In the late 1920’s the development of shortwave radio communications necessitated measurements of the altitude of ionized atmospheric layers. The first pulse-operated distance measuring equipment in the USSR was built in 1932 under the supervision of M.A. Bonch-Bruevich. The principles of operation used in this equipment were later applied to pulse radar. The rapid development of pulse engineering was stimulated by improvements in radio communications, television, radar, radio navigation, remote control, telemetry, and computer technology, as well as by the solution of several theoretical problems, among them the theory of nonlinear and discontinuous oscillations developed by the Soviet radio physicists A.A. Andronov, A.A. Vitt, and S.E. Khaikin. Progress in semiconductor electronics and in integrated circuit technology is of utmost importance for the current state and further development of pulse engineering.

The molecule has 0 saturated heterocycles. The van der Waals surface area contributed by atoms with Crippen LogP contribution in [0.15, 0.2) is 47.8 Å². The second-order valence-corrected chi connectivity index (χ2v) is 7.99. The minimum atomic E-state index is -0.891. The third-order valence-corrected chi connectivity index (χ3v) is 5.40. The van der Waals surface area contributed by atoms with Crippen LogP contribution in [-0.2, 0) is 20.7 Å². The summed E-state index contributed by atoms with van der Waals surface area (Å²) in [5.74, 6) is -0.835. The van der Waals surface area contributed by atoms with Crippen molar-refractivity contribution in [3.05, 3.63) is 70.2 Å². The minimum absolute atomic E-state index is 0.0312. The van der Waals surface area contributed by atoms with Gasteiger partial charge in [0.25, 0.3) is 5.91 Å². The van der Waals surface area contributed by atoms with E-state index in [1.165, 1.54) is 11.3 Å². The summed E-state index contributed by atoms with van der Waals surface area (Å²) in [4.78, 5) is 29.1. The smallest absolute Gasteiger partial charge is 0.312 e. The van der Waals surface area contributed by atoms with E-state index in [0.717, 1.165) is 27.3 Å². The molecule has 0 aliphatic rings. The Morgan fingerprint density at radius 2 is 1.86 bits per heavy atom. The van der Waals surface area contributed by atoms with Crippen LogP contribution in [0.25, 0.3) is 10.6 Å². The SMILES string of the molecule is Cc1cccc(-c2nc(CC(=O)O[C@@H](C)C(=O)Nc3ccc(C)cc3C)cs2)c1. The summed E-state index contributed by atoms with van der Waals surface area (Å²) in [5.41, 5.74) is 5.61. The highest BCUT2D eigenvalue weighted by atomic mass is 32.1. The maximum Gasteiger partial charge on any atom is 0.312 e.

REFERENCES

Morugin, L. A., and G.V. Glebovich. Nanosekundnaia impul’snaia tekhnika. Moscow, 1964.
Magnitnye generatory impul’sov. Moscow, 1968.
Gol’denberg, L.M. Teoriia i raschet impul’snykh ustroistv na poluprovodnikovykh priborakh. Moscow, 1969.
Spravochnik po impul’snoi tekhnike. Edited by V.N. Iakovlev. Kiev, 1970.
Aleksenko, A.G. Osnovy mikroskhemotekhniki. Moscow, 1971.
Itskhoki, Ia. S., and N.I. Ovchinnikov. Impul’snye tsifrovye ustroistva. Moscow [1972].
Millman, J., and H. Taub. Impul’snye i tsifrovye ustroistva. Moscow-Leningrad, 1960. (Translated from English.)
Hurley, R.B. Logicheskie skhemy na tranzistorakh. Moscow, 1965. (Translated from English.)
Chow, W.F. Printsipy postroeniia skhem na tunnel’nykh diodakh. Moscow, 1966. (Translated from English.)
Vabre, I.-P. Electronique des impulsions, vol. 3. Paris, 1970.

IA. S. ITSKHOKI